Mainly, I believe that blatant errors (Minor errors are excusable.) deserve an automatically low score. It seems a bit cutthroat, but a misplaced photograph or incorrect unit of measurement when describing an item (present in one of the reviews when feet and inches are switched, with puzzling effect.) can really confuse a causal reader and might even influence them in a negative way to decide NOT to buy the product. I’m always on the lookout for a building that might fit a certain space on my layout and I have to rely on the information as correct when in published form, it’s one of the main duties of a magazine to uphold good editorial skills and provide the public with a polished, readable product that someone doesn’t have to put on their editorial “hat” to cover for someone who is PAID to edit the material. There were a myriad of typographical errors obviously a product of using “spell check” and not reading the sentence to determine the correct word to use in context. There were quite a few two, three and four letter words that were incorrect.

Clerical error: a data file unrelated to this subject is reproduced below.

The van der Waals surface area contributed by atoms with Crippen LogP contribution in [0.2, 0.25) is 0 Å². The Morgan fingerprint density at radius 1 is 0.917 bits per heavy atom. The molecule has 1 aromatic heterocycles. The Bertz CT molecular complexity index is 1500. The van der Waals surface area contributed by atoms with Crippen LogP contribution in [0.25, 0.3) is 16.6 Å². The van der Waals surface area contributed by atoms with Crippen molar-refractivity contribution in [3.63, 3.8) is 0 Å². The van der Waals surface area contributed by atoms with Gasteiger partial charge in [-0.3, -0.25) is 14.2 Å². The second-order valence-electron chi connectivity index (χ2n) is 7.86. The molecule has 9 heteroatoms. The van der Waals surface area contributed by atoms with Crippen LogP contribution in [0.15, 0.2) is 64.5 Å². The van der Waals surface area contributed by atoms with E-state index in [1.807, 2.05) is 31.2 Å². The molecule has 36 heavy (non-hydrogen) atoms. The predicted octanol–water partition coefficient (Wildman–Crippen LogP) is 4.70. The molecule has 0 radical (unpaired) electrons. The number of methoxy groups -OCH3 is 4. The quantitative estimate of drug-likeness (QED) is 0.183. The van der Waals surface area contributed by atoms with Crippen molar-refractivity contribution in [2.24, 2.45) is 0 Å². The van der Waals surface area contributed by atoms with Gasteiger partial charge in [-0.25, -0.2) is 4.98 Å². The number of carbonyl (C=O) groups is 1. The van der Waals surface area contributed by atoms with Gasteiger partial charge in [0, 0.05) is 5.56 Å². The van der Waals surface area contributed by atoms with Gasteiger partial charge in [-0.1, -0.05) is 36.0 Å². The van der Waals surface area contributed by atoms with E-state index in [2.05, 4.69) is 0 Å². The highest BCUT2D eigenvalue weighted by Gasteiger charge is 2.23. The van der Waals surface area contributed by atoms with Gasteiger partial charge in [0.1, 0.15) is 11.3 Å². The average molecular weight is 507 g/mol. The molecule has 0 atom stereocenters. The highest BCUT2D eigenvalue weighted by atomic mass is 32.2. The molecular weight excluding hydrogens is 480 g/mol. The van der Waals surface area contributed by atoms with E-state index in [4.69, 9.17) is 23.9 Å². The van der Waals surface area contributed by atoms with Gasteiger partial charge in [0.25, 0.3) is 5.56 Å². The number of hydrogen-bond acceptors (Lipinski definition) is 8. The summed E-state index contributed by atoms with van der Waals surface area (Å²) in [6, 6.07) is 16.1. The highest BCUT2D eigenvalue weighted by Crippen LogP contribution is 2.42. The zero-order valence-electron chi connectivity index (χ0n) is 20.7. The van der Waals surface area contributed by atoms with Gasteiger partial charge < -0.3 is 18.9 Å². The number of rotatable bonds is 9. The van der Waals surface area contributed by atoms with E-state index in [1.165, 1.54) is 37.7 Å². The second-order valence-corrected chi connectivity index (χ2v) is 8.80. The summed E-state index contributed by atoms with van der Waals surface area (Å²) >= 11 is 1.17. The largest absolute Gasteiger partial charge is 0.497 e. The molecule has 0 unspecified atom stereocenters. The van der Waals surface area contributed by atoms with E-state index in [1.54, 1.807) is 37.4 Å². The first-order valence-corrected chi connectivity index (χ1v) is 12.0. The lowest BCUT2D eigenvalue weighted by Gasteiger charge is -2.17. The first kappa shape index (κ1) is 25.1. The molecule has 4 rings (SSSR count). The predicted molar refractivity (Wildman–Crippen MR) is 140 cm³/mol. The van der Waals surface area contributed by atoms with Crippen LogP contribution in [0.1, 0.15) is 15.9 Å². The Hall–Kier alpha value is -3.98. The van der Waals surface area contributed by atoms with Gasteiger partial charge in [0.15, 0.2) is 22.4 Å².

It’s lazy.

Also as seen in the photograph below, this blatant error is patently inexcusable. To put the wrong PHOTOGRAPH in a magazine (with the correct caption for the article, mind you) is really amateur. Obviously one of the employees who did this isn’t a diesel fan, or even capable of cognitive skills to determine that that locomotive looks nothing like the one that’s being reviewed in the article.

lazy

Uphold a sense of REALISM, please.

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You’re a Model Product REVIEW magazine, and nothing else. In a strict sense I believe it’s dishonest to show that 4-8-8-4 with voluminous smoke erupting out of it’s twin stacks when the model you’re reviewing DOES NOT EVEN HAVE THAT FEATURE. It would be like photo-shopping a model fighter plane shooting a missile, it’s not representative of the capabilities of the model being reviewed. (Although I think in the future smoke like that might be possible through holographic projectors, but not here and not now with that model.)